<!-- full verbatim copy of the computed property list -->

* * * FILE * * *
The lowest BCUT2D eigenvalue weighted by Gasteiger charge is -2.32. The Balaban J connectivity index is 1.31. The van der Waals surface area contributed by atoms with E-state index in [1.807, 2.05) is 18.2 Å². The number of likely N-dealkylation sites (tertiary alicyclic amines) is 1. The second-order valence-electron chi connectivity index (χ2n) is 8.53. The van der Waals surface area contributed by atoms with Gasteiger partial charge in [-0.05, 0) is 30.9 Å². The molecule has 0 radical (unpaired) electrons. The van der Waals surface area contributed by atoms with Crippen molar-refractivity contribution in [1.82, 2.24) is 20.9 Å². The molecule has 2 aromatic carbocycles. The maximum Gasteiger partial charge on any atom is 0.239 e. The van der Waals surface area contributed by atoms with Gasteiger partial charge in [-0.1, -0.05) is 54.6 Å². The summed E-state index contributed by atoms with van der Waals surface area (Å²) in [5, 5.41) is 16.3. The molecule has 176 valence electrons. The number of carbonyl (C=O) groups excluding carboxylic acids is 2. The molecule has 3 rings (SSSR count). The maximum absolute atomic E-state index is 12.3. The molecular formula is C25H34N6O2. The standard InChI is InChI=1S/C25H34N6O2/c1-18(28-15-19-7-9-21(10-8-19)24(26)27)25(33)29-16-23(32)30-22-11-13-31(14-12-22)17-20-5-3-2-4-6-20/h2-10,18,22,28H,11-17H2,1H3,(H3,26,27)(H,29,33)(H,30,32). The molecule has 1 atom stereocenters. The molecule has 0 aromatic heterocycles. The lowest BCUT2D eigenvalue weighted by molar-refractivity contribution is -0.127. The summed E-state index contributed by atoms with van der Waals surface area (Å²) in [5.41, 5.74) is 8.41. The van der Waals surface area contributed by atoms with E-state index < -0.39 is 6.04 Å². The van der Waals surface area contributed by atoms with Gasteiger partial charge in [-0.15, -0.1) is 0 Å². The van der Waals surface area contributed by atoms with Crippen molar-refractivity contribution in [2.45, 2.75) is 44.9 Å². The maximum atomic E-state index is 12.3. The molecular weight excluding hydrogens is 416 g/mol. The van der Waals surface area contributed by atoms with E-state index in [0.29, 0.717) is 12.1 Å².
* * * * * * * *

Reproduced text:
The lowest BCUT2D eigenvalue weighted by Gasteiger charge is -2.32. The Balaban J connectivity index is 1.31. The van der Waals surface area contributed by atoms with E-state index in [1.807, 2.05) is 18.2 Å². The number of likely N-dealkylation sites (tertiary alicyclic amines) is 1. The second-order valence-electron chi connectivity index (χ2n) is 8.53. The van der Waals surface area contributed by atoms with Gasteiger partial charge in [-0.05, 0) is 30.9 Å². The molecule has 0 radical (unpaired) electrons. The van der Waals surface area contributed by atoms with Crippen molar-refractivity contribution in [1.82, 2.24) is 20.9 Å². The molecule has 2 aromatic carbocycles. The maximum Gasteiger partial charge on any atom is 0.239 e. The van der Waals surface area contributed by atoms with Gasteiger partial charge in [-0.1, -0.05) is 54.6 Å². The summed E-state index contributed by atoms with van der Waals surface area (Å²) in [5, 5.41) is 16.3. The molecule has 176 valence electrons. The number of carbonyl (C=O) groups excluding carboxylic acids is 2. The molecule has 3 rings (SSSR count). The maximum absolute atomic E-state index is 12.3. The molecular formula is C25H34N6O2. The standard InChI is InChI=1S/C25H34N6O2/c1-18(28-15-19-7-9-21(10-8-19)24(26)27)25(33)29-16-23(32)30-22-11-13-31(14-12-22)17-20-5-3-2-4-6-20/h2-10,18,22,28H,11-17H2,1H3,(H3,26,27)(H,29,33)(H,30,32). The molecule has 1 atom stereocenters. The molecule has 0 aromatic heterocycles. The lowest BCUT2D eigenvalue weighted by molar-refractivity contribution is -0.127. The summed E-state index contributed by atoms with van der Waals surface area (Å²) in [5.41, 5.74) is 8.41. The van der Waals surface area contributed by atoms with E-state index < -0.39 is 6.04 Å². The van der Waals surface area contributed by atoms with Gasteiger partial charge in [-0.15, -0.1) is 0 Å². The van der Waals surface area contributed by atoms with Crippen molar-refractivity contribution in [2.45, 2.75) is 44.9 Å². The maximum atomic E-state index is 12.3. The molecular weight excluding hydrogens is 416 g/mol. The van der Waals surface area contributed by atoms with E-state index in [0.29, 0.717) is 12.1 Å².